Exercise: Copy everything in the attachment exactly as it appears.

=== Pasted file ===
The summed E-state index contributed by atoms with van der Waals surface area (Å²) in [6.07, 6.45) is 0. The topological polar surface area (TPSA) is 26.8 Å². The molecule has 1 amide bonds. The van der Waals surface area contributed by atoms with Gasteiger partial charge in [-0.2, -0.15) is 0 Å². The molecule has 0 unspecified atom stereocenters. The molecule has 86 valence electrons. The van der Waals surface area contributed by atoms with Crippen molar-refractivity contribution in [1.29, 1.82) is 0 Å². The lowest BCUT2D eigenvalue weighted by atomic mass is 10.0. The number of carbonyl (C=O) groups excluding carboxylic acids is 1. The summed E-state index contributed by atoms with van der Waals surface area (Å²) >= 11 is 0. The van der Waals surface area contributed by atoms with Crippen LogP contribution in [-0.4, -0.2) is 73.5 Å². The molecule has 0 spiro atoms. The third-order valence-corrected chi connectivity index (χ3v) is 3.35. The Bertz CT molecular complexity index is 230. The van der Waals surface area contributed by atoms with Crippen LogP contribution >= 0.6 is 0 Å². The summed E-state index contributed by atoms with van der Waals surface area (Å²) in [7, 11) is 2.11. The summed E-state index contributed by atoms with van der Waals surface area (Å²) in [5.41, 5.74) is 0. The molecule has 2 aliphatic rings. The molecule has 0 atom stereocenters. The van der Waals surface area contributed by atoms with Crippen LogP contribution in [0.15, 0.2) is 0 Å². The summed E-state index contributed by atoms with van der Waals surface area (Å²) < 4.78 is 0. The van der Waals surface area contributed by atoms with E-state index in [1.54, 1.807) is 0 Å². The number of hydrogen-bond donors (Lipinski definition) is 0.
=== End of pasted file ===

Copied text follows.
The summed E-state index contributed by atoms with van der Waals surface area (Å²) in [6.07, 6.45) is 0. The topological polar surface area (TPSA) is 26.8 Å². The molecule has 1 amide bonds. The van der Waals surface area contributed by atoms with Gasteiger partial charge in [-0.2, -0.15) is 0 Å². The molecule has 0 unspecified atom stereocenters. The molecule has 86 valence electrons. The van der Waals surface area contributed by atoms with Crippen molar-refractivity contribution in [1.29, 1.82) is 0 Å². The lowest BCUT2D eigenvalue weighted by atomic mass is 10.0. The number of carbonyl (C=O) groups excluding carboxylic acids is 1. The summed E-state index contributed by atoms with van der Waals surface area (Å²) >= 11 is 0. The van der Waals surface area contributed by atoms with Crippen LogP contribution in [-0.4, -0.2) is 73.5 Å². The molecule has 0 spiro atoms. The third-order valence-corrected chi connectivity index (χ3v) is 3.35. The Bertz CT molecular complexity index is 230. The van der Waals surface area contributed by atoms with Crippen LogP contribution >= 0.6 is 0 Å². The summed E-state index contributed by atoms with van der Waals surface area (Å²) in [7, 11) is 2.11. The summed E-state index contributed by atoms with van der Waals surface area (Å²) in [5.41, 5.74) is 0. The molecule has 2 aliphatic rings. The molecule has 0 atom stereocenters. The van der Waals surface area contributed by atoms with Crippen LogP contribution in [0.15, 0.2) is 0 Å². The summed E-state index contributed by atoms with van der Waals surface area (Å²) < 4.78 is 0. The van der Waals surface area contributed by atoms with E-state index in [1.54, 1.807) is 0 Å². The number of hydrogen-bond donors (Lipinski definition) is 0.